Renting Our House to Low-Income Housing Applicants

Updated on June 22, 2010
M.H. asks from Salt Lake City, UT
10 answers

This question is primarily for anyone who is/has been a landlord or rented out their home:

So we are currently trying to sell our house, and lucky us with the economy the way it is we're having a hard time finding a buyer. In the meantime we've decided that we are going to rent our house out. We just put the add up yesterday and today we received a call from someone asking if we accept Low-Income Housing applicants. From what he said the government pays 75% and he pays 25% of the rent. Theoretically it sounds fine - as long as we get the rent money every month we don't really care who's paying it - but my concern is that since everyone doesn't accept it, what is the downside or the reason as to why someone wouldn't accept these applicants? Also, if the tenant does not pay their portion of the rent, does this complicate evicting them or draw the process out longer? I really wouldn't mind helping people out that are using this program, but I don't want to get burned for it but doing so, so I guess I'm really just looking for pros and cons so that we can make an educated decision on whether or not to accept this type of program.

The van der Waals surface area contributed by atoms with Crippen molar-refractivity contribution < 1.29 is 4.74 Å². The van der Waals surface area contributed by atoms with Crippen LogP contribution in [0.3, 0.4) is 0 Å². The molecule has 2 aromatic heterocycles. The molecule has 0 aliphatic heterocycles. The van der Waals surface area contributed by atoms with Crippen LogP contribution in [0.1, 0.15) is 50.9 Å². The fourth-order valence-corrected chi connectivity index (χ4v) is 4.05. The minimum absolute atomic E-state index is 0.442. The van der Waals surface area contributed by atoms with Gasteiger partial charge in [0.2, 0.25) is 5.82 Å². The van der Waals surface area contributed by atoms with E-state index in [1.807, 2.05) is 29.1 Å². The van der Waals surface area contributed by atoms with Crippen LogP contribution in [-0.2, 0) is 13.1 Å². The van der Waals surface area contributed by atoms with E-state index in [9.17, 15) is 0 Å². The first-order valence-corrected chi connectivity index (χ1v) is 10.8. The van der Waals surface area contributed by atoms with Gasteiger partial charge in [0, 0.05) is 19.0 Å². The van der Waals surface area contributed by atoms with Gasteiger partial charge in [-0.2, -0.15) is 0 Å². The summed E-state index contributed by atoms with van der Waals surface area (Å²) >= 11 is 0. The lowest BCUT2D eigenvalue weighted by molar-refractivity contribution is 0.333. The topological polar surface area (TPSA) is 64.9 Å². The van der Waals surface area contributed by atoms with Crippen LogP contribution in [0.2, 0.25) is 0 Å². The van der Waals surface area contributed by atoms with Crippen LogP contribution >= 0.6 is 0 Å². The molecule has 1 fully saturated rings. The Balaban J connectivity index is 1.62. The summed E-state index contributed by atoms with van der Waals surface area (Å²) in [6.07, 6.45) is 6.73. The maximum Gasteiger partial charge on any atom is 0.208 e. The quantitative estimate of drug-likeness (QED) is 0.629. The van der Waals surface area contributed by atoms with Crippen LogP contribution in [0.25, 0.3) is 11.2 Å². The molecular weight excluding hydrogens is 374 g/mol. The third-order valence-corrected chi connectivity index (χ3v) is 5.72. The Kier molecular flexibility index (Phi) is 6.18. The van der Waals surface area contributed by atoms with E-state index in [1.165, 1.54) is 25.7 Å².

Thanks in advance!

2 moms found this helpful

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answers from Orlando on